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How Whole-Body Cryotherapy Works


Cryotherapy in Action
Elodie Thomis, midfielder for France's women's soccer team, reacts as she undergoes treatment in a cryotherapy chamber at the training base in Clairefontaine-en-Yvelines.
Elodie Thomis, midfielder for France's women's soccer team, reacts as she undergoes treatment in a cryotherapy chamber at the training base in Clairefontaine-en-Yvelines.
FRANCK FIFE/AFP/Getty Images

Whole-body cryotherapy is essentially a modern variation on an old idea. That idea is that cooling off is good for you. Athletes routinely use ice packs to bring down inflammation in sore or injured joints. Some also take dunks in ice-cold water based on the theory that the submersion speeds recovery from intense physical exertion.

The idea that freezing your rear has health benefits dates back at least as far as the late 1800s when one Professor Sugarman became world-famous as "the human polar bear" for his midwinter dips in an icy New York river [source: Fulton County Republican]. Sugarman was known as a health advocate, but it's not clear what benefits he claimed from the practice. At least one recent study has found that people who swim regularly in cold water report improvements in mood and reductions in chronic pain [source: Huttunen et al.].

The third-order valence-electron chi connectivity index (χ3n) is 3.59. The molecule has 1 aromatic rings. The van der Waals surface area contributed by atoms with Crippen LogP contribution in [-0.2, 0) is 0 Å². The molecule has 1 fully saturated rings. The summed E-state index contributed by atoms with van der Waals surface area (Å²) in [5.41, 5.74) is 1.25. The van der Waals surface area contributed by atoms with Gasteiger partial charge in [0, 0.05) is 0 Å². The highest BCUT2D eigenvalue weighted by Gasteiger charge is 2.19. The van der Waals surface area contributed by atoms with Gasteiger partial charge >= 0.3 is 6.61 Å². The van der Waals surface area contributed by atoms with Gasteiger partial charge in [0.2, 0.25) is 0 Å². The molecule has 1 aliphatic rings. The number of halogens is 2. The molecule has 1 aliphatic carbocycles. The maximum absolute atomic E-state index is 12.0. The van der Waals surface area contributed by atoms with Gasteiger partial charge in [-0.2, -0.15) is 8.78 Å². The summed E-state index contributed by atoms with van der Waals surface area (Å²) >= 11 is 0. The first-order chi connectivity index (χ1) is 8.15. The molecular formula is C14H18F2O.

Dr. Yamauchi's 1970s innovation of replacing water with nitrogen cooled to liquid form and released as a gaseous mist was designed to help people suffering from rheumatoid arthritis. The practice was picked up by athletes in the former Soviet bloc, and from there it spread. It was only a matter of time before whole-body cryotherapy crossed over from the world of elite athletics to trendy health spas.

While it's often referred to simply as "cryotherapy" in popular media, the practice should be called "whole-body cryotherapy" to distinguish it from "local cryotherapy," which is a much-used and highly effective medical application. When applying local cryotherapy, doctors use liquid nitrogen to freeze skin or organ tissue that needs to be removed.

Whole-body cryotherapy is a different animal altogether. At a cryotherapy center, you'll plunk down $40 or $50, strip to your undergarments, and walk into a "cryosauna" or cryotherapy chamber. The chamber looks a bit like a fashion-forward version of one of those barrels clowns sometimes like to wear. Or maybe it's a bit more like an expensive incarnation of the trash can Oscar the Grouch lives in. In other words, your body's in a tank while your head pokes out from a hole in the top.

Then liquid nitrogen is released into the chamber where it instantly gasifies, and you're enveloped in a freezing mist somewhere in the neighborhood of minus 256 degrees Fahrenheit (minus 160 degrees Celsius). Sessions usually last no more than two to three minutes. Using very cold, very dry gas rather than water reputedly cools the body more slowly, with the cold penetrating no more than half a millimeter below the surface of the skin [source: Robinson].

Proponents claim that the practice not only reduces inflammation, but also destroys toxins, increases metabolism, boosts the immune system and slows aging.

If that's what the enthusiasts say, what does the science tell us?


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